Eric Cantor Vs. Steve Schmidt On The Bailout

John McCain’s chief strategist, Steve Schmidt, encapsulates everything that’s wrong with the GOP in this one excerpt from his interview with The Daily Beast,

The moment that I will look back at as the moment deep in my gut that I knew, was September 29, when I was flying on a plane with Governor Palin to Sedona for debate prep, watching the split screen on the TVs, because she had a JetBlue charter, and it showed the stock market down seven, eight hundred points; it showed the Congress voting down the bailout package on the other side, and then, House Republicans went out and told the world that the reason that they voted against this legislation, allowed the stock market to crash, allowed the economy to be so injured, was because Nancy Pelosi had given a mean and partisan speech on the floor. And this was their response. And I just viewed it as beyond devastating, and thought that at that moment running with an “R” next to your name, in this year, was probably lethal. But we kept fighting. John McCain never quit…And, you know, for, for my part I had expected that election night, that it would be a pretty early night.

See? It wasn’t John McCain’s fault for “suspending his campaign,” flying back to D.C., and destroying all of his credibility on fiscal issues by signing onto a socialistic, $700 billion bailout plan that didn’t work, was unpopular with the public, was really unpopular with his base, and was drawing phone calls 100-to-1 against it on Capitol Hill.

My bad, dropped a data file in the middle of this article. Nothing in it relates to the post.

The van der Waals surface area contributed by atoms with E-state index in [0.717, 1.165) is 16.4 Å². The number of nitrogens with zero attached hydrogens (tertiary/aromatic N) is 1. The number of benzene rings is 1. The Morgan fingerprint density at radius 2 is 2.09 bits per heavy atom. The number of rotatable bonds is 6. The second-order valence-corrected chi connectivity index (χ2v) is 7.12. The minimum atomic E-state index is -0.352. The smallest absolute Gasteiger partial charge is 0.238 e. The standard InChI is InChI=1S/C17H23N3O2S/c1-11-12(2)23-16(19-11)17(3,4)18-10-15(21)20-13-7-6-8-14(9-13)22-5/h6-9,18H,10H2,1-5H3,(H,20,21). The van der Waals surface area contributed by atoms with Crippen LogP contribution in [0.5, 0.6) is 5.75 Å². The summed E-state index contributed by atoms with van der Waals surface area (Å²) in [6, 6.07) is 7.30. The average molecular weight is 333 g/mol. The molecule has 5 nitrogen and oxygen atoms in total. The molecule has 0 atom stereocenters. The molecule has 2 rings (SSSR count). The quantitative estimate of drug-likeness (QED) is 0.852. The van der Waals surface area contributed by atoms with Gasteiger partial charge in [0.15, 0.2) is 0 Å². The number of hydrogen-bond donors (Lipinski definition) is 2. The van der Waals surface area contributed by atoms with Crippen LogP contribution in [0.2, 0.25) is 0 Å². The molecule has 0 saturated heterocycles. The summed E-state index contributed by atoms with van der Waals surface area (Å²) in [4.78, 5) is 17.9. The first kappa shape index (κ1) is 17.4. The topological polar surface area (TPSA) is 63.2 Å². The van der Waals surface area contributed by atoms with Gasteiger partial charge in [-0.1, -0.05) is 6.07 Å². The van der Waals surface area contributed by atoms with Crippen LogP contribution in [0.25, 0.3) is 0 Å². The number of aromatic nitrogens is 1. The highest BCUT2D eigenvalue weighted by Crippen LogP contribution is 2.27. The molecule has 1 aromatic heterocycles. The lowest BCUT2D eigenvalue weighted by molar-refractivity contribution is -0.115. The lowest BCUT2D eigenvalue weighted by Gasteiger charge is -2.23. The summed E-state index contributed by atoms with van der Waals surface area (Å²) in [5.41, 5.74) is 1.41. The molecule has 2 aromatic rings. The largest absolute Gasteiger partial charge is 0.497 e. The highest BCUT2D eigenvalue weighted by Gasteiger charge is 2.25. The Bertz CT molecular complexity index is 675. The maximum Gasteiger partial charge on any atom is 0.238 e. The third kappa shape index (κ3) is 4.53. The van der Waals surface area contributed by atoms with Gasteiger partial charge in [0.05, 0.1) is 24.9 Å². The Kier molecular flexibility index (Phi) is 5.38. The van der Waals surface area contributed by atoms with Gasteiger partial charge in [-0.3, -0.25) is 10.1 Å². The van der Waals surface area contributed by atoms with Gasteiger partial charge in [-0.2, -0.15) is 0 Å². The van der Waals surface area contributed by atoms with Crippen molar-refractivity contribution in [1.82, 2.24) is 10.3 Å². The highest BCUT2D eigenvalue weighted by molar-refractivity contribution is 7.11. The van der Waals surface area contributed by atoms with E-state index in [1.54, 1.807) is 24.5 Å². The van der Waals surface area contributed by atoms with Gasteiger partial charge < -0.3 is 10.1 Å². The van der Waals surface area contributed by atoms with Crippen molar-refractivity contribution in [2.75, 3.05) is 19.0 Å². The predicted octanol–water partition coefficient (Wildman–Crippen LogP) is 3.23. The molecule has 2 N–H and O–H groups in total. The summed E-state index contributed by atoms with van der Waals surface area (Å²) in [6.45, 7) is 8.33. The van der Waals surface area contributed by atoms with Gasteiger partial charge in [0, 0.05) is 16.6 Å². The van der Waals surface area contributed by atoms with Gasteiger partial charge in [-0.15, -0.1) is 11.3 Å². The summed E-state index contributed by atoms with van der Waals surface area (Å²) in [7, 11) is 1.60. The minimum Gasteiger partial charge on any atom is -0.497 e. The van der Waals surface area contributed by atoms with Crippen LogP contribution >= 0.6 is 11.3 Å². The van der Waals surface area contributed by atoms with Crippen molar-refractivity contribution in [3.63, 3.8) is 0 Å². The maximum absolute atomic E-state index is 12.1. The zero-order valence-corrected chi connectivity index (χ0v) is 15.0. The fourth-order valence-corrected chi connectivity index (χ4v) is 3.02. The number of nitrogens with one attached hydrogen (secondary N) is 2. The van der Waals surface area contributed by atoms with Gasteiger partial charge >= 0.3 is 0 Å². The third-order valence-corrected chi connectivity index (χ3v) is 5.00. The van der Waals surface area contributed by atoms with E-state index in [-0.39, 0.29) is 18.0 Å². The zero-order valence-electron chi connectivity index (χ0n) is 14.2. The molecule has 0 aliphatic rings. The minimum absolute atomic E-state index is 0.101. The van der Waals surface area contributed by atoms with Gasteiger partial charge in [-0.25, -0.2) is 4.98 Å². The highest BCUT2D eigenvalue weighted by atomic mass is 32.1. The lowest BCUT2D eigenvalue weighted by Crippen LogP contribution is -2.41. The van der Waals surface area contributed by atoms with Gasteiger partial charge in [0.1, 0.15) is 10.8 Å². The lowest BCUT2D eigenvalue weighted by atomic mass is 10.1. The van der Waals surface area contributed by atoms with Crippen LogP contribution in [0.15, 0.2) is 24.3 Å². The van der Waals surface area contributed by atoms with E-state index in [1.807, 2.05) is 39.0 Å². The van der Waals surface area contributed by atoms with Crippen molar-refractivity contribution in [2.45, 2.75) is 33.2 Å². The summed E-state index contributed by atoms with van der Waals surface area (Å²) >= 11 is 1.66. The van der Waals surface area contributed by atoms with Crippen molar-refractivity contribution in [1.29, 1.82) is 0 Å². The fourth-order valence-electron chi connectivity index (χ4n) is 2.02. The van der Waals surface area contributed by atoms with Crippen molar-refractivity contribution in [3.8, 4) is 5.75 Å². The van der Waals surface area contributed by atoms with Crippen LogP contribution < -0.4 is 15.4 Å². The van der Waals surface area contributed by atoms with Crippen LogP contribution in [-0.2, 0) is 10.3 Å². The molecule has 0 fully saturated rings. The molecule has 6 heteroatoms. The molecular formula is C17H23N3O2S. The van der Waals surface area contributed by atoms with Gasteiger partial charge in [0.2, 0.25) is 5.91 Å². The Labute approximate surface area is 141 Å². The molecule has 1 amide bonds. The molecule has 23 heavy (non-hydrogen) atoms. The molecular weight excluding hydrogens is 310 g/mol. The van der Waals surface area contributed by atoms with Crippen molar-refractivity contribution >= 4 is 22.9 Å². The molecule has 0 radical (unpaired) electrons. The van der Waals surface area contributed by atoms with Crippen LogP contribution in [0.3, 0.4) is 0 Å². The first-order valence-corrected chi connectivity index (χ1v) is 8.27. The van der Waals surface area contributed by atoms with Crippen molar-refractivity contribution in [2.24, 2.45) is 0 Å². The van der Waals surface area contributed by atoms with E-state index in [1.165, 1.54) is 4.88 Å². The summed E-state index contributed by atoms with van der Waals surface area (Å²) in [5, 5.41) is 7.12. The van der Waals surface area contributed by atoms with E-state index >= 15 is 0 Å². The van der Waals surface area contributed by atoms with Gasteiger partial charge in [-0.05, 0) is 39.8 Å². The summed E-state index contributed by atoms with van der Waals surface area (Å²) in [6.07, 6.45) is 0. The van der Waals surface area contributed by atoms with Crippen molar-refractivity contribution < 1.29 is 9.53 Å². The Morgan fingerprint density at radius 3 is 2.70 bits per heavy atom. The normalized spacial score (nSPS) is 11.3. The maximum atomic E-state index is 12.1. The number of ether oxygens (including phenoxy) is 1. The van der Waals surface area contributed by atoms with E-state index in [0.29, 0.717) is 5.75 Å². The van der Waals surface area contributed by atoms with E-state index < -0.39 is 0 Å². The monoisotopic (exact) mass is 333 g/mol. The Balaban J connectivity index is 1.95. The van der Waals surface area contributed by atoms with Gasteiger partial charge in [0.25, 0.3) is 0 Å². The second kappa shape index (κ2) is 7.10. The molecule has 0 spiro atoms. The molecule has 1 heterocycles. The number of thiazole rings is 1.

In reality, it was those darn House Republicans who gave a lame excuse for failing to roll over immediately on a horrible idea that ran counter to everything the GOP is supposed to stand for. If only those guys had capitulated more quickly, why John McCain would have rode the bailout on to victory!

It’s interesting to compare Steve Schmidt’s reaction to that of Eric Cantor, one of the people who pushed the bailout, complained about Nancy Pelosi, and is now running for a leadership position,

On the call, according to another member, Cantor apologized for the two economic bailout votes that were forced on some Republicans after the initial vote failed to gain passage. “He said the bailout bill and the votes were a mistake,” a third member said. “He was apologetic about it, which was no big deal to me, I didn’t vote for it. I thought he was wrong. I wish he’d call the folks who are losing right now. That’s what a leader would do.”

My respect level for Cantor dropped a couple of notches after he pushed the bailout bill and whinged that Nancy Pelosi’s mean speech about Republicans had caused it to fail. It was pitiful and honestly, after that performance, he doesn’t deserve a House Leadership spot (Actually, no one who voted for the bailout in the House or Senate deserves a leadership spot except Tom Coburn. He has done so much that I have to give him a pass).

That being said, if Cantor does get the Whip position, at least we know he’s smart enough to have learned from his mistake. That suggests that maybe there might be some hope for him as a conservative leader.

Can we say the same about John McCain, Mitch McConnell, and the rest of the Republican senators who apparently still think the bailout was a great idea?

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